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### An undergraduate's guide to the foundational theorems of logic [closed]

How would you explain one of these theorems in the foundations of mathematics to a fellow colleague outside the field of logic (or rather to an undergraduate mathematics student) handwaving over the ...
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### A meta-mathematical question related to Hilbert tenth problem

I am reading Bjorn Poonen's very nice survey on Hilbert's Tenth problem (http://www-math.mit.edu/~poonen/papers/uniform.pdf), and while I believe I understand the mathematics well, I have widespread ...
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### Complete mathematics

Hello, I would like to ask you if there is a mathematical theory, that is complete (in the sense of Goedel's theorem) but practically applicable. I know about Robinson arithmetic that is very limited ...
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### Bourbaki theory of isomorphism, examples of untransportable formulas

In their book "Theory of sets" Bourbaki suggested a general theory of isomorphism. (See also http://www.tau.ac.il/~corry/publications/articles/pdf/bourbaki-structures.pdf ) The example of an ...
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### Intuitive and/or philosophical explanation for set theory paradoxes

Every student of set theory knows that the early axiomatization of the theory had to deal with spectacular paradoxes such as Russel's, Burali-Forti's etc. This is why the (self-contradictory) ...
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### The isomorphism inference rule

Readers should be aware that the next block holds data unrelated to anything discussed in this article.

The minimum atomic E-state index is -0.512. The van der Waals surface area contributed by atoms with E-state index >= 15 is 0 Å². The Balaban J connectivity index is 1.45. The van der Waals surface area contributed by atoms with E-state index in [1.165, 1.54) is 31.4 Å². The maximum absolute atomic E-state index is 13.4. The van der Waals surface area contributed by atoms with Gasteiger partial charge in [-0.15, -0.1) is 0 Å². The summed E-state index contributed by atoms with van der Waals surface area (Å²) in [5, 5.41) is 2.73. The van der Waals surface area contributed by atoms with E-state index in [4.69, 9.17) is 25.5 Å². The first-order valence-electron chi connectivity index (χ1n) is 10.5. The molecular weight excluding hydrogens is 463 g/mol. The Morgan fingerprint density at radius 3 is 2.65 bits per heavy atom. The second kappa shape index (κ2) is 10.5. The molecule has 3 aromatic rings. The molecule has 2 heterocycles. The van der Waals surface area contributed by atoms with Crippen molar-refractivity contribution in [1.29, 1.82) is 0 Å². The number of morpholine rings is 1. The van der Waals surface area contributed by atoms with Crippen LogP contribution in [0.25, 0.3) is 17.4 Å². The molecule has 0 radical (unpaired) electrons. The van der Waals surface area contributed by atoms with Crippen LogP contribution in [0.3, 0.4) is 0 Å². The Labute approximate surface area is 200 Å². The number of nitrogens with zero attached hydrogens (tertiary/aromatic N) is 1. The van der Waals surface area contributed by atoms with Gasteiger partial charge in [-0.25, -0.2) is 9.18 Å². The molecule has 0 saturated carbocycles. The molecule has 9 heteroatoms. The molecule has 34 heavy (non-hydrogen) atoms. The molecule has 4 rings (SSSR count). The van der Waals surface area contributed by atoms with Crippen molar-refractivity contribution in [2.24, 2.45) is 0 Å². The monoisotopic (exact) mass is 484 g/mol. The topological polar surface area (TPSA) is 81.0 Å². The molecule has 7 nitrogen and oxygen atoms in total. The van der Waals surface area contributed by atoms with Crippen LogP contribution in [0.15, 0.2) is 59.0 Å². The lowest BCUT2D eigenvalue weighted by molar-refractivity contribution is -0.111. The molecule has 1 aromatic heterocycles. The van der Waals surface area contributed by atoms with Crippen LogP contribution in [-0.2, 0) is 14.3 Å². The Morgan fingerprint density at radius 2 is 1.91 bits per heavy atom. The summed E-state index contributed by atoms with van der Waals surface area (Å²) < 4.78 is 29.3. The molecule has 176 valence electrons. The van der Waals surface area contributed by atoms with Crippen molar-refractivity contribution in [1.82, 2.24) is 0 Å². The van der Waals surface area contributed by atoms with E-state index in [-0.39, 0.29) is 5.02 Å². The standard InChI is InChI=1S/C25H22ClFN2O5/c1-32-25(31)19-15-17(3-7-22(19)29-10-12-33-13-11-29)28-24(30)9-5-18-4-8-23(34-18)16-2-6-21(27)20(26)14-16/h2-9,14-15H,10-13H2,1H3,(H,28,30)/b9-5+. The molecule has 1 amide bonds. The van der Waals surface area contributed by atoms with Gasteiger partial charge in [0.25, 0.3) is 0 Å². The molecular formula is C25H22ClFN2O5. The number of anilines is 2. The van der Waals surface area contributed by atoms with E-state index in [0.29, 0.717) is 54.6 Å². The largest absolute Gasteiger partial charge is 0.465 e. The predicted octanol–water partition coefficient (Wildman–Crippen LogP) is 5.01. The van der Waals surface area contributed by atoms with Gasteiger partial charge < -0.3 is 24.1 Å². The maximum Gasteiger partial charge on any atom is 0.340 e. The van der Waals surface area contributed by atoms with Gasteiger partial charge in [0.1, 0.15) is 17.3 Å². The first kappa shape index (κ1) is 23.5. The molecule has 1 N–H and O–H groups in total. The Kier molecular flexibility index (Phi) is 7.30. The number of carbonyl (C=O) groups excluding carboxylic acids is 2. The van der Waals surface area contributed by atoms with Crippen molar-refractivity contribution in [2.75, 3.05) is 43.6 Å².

Suppose we are writing very detailed proofs, absolutely without any gaps (for example, for checking proofs by computer). In such formal proofs every step (even a trivial one) must be justified. For ...
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### Formal definition of 'useful' ?

Has anyone worked out a formal, general-enough definition of what is 'useful', so that it could reflectively be used in mathematics? I am aware of the work in utility theory from economics (but ...
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### Is there a formal notion of what we do when we 'Let X be …'?

This is likely an elementary question to logicians or theoretical computer scientists, but I'm less than adequately informed on either topic and don't know where to find the answer. Please excuse the ...
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### Is there a known way to formalise notion that certain theorems are essential ones?

Suppose You ask a question beginning from "Why some structure is..." or "Why some object has property..." and several answers arises. Which criteria do You use to qualify which answer is correct? ...
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### Are there any important mathematical concepts without discrete analog?

In "continuous" mathematics there are several important notions such as covering space, fibre bundle, Morse theory, simplicial complex, differential equation, real numbers, real projective plane, etc. ...
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### Deficiency of necessary conditions

Motivation Consider the situation: You know that every $x$ that has property $P$ must have property $Q$. $Q$ is a rather strong condition but not strong enough to fulfill $P$. What is ...
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### Cryptomorphisms

I am curious to collect examples of equivalent axiomatizations of mathematical structures. The two examples that I have in mind are Topological Spaces. These can be defined in terms of open sets, ...
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### Given is “model”. How many theories may it be a model?

Usually we have axiomatic theory and the we look for model for it - this is book picture. Of course in real math usual one has a "model" that is given structure and looks for proper axiomatizing of ...
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### Bourbaki's epsilon-calculus notation

Bourbaki used a very very strange notation for the epsilon-calculus consisting of $\tau$s and $\blacksquare$. In fact, that box should not be filled in, but for some reason, I can't produce a \Box. ...
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### Classification of properties of structures

Is there a sensible classification of the properties of structures with a given signature $\sigma$, e.g. graphs with $\sigma = \lbrace R \rbrace$? For example like this: properties defined by first-...